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Detecting dementia in just 12 minutes: the seven minute screen
  1. V W Henderson
  1. Correspondence to:
 V W Henderson
 Central Arkansas Veterans Healthcare System, and Departments of Geriatrics, Neurology, Pharmacology, and Epidemiology, University of Arkansas for Medical Sciences, Little Rock, AR, USA and Department of Psychiatry, University of Melbourne, Parkville, VIC, Australia; vhendersonuams.edu

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There could be a useful niche for this neuropsychological test

The 11 item mini-mental state examination (MMSE) was devised as a brief yet “thorough” and “practical” assessment of the cognitive mental status.1 It is often used to screen for dementia caused by Alzheimer’s disease and to grade dementia severity. From humble origins three decades ago, the MMSE has become the benchmark against which other cognitive instruments are routinely compared. Alternatives have been proposed to correct perceived limitations of the original; among these psychometric pretenders is the seven minute neurocognitive screening battery, or seven minute screen (7MS).2

The 7MS is a rational concatenation of four tests, each sensitive to the presence of dementia (temporal orientation, cued recall, category fluency, and clock drawing).2 Envisioning a role for the 7MS in clinical practice, Meulen et al compared Dutch translations of the 7MS and MMSE in large outpatient convenience samples in Amsterdam and Maastricht (this issue, pp 700–705).3 The participants, who were referred to specialty clinics for memory complaints, may be different from patients in primary care settings. Exclusion criteria included psychoactive drug use, recent stroke, active neurological or medical disease, and current alcohol abuse. Primary comparisons were with a combined “normal” group: referrals with memory complaints where cognition proved to be intact, plus patients’ relatives and friends without memory symptoms. Normal individuals were similar to demented patients in terms of age and education but probably differed from the general population from which referral cases arose.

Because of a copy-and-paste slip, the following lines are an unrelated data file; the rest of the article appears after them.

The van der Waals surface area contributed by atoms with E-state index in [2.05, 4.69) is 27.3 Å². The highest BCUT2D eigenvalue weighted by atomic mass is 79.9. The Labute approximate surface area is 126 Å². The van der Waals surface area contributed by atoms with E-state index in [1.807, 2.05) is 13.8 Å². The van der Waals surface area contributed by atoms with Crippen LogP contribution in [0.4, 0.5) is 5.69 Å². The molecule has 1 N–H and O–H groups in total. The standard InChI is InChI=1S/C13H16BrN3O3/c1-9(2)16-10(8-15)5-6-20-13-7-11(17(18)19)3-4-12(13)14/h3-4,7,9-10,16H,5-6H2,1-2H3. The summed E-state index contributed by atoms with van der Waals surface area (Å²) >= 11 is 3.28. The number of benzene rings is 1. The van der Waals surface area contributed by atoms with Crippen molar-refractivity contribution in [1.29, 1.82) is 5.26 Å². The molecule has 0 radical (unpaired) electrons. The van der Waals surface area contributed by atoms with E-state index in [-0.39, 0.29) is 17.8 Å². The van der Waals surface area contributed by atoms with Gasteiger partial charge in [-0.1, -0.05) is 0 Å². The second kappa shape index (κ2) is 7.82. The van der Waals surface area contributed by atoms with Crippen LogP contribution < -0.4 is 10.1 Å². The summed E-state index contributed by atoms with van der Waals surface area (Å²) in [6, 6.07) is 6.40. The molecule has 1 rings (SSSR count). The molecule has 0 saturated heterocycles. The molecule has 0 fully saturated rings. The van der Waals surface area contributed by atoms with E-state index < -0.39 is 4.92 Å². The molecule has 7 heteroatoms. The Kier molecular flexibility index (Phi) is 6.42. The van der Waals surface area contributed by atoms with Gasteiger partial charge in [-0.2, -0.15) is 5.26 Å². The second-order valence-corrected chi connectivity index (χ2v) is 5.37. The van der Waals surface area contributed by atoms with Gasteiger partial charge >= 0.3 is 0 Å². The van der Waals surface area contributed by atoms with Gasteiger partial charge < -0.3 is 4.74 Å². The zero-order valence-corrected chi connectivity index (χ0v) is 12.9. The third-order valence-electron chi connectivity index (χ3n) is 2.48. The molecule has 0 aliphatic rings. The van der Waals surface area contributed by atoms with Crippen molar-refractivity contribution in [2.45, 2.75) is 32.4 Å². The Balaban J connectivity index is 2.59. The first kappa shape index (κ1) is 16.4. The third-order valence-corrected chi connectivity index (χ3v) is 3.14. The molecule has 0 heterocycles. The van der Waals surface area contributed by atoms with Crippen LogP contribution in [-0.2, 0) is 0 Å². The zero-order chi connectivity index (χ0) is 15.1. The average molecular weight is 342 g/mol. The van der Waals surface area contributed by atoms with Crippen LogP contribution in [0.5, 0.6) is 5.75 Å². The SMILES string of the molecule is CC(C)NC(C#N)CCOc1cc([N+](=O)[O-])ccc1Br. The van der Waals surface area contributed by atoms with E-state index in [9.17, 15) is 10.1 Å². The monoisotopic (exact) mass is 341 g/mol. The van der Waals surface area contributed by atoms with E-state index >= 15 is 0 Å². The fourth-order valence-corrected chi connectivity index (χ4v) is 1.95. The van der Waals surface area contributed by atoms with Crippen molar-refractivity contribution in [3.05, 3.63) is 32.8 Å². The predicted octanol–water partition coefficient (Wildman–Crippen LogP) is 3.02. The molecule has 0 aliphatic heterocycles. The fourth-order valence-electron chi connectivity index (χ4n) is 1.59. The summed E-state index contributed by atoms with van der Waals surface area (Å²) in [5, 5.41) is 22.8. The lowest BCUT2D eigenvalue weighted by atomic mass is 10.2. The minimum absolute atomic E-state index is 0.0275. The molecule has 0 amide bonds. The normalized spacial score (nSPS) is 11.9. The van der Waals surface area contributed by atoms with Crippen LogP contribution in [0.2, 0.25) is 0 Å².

The 7MS took about 12 minutes to administer (eight minutes for normal subjects, 16 minutes for patients with Alzheimer’s disease), with additional time required for scoring.3 Analyses were unadjusted for confounders of age, education, or sex, but receiver operator characteristic curves (a useful method of displaying sensitivity and specificity information) favoured the 7MS over the MMSE in distinguishing Alzheimer’s disease patients from normal individuals. Small numbers precluded comparisons between other specific diagnoses and normal subjects, but the 7MS was also superior when applied to an amalgamated non-Alzheimer’s disease dementia group.3 Non-demented patients with depression or other psychiatric diagnoses were often misclassified by both tests. Performance characteristics of the 7MS would certainly be reduced in the complex, messy world inhabited by most clinicians. Here, target populations often include people using psychoactive drugs and patients with depression, neurological or medical disease, or mild cognitive impairment without dementia.

How might the practitioner use the 7MS? This instrument is not intended to assess cognition comprehensively. If the goal is to preselect older patients who might benefit from detailed clinical assessment for dementia, the 7MS clearly outperforms the benchmark MMSE. Although not addressed by Meulen et al, it is likely that the 7MS would also provide a more precise measure of dementia severity in following longitudinal progression. Better sensitivity, specificity, and predictive value should be weighed against a longer administration time and reduced familiarity. It is not known how the 7MS might compare with other validated instruments—for example, the cognitive abilities screening instrument4 or neuropsychological tasks from CERAD (the consortium to establish a registry for Alzheimer’s disease).5

Practitioners should carefully consider the purpose of cognitive screening. For example, clinical assessment for dementia is more commonly triggered by patient or caregiver complaints of cognitive impairment than by screening results. In some settings, however, 12 minutes could be a rewarding investment, suggesting a useful niche for the optimistically named 7MS.

There could be a useful niche for this neuropsychological test

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